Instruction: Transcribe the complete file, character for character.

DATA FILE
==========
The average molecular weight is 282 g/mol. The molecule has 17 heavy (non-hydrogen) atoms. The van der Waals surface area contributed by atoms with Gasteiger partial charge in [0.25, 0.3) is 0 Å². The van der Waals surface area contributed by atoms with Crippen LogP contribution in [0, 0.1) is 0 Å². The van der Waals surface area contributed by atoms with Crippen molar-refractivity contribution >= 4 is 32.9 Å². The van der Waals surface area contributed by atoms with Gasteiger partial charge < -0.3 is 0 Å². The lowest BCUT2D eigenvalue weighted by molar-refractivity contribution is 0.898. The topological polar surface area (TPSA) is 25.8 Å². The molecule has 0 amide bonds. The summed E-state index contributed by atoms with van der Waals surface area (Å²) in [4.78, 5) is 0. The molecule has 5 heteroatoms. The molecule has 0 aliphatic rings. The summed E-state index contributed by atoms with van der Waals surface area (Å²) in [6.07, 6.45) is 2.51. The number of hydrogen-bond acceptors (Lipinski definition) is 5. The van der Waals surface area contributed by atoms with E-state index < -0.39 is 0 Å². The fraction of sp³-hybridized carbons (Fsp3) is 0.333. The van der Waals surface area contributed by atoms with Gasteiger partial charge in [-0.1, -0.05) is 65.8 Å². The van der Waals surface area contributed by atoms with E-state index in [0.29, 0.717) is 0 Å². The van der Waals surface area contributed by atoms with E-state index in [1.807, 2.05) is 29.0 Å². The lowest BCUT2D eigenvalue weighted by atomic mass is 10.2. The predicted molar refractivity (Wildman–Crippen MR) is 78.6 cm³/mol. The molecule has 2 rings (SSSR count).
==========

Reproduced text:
The average molecular weight is 282 g/mol. The molecule has 17 heavy (non-hydrogen) atoms. The van der Waals surface area contributed by atoms with Gasteiger partial charge in [0.25, 0.3) is 0 Å². The van der Waals surface area contributed by atoms with Crippen LogP contribution in [0, 0.1) is 0 Å². The van der Waals surface area contributed by atoms with Crippen molar-refractivity contribution >= 4 is 32.9 Å². The van der Waals surface area contributed by atoms with Gasteiger partial charge < -0.3 is 0 Å². The lowest BCUT2D eigenvalue weighted by molar-refractivity contribution is 0.898. The topological polar surface area (TPSA) is 25.8 Å². The molecule has 0 amide bonds. The summed E-state index contributed by atoms with van der Waals surface area (Å²) in [4.78, 5) is 0. The molecule has 5 heteroatoms. The molecule has 0 aliphatic rings. The summed E-state index contributed by atoms with van der Waals surface area (Å²) in [6.07, 6.45) is 2.51. The number of hydrogen-bond acceptors (Lipinski definition) is 5. The van der Waals surface area contributed by atoms with E-state index < -0.39 is 0 Å². The fraction of sp³-hybridized carbons (Fsp3) is 0.333. The van der Waals surface area contributed by atoms with Gasteiger partial charge in [-0.1, -0.05) is 65.8 Å². The van der Waals surface area contributed by atoms with E-state index in [0.29, 0.717) is 0 Å². The van der Waals surface area contributed by atoms with E-state index in [1.807, 2.05) is 29.0 Å². The lowest BCUT2D eigenvalue weighted by atomic mass is 10.2. The predicted molar refractivity (Wildman–Crippen MR) is 78.6 cm³/mol. The molecule has 2 rings (SSSR count).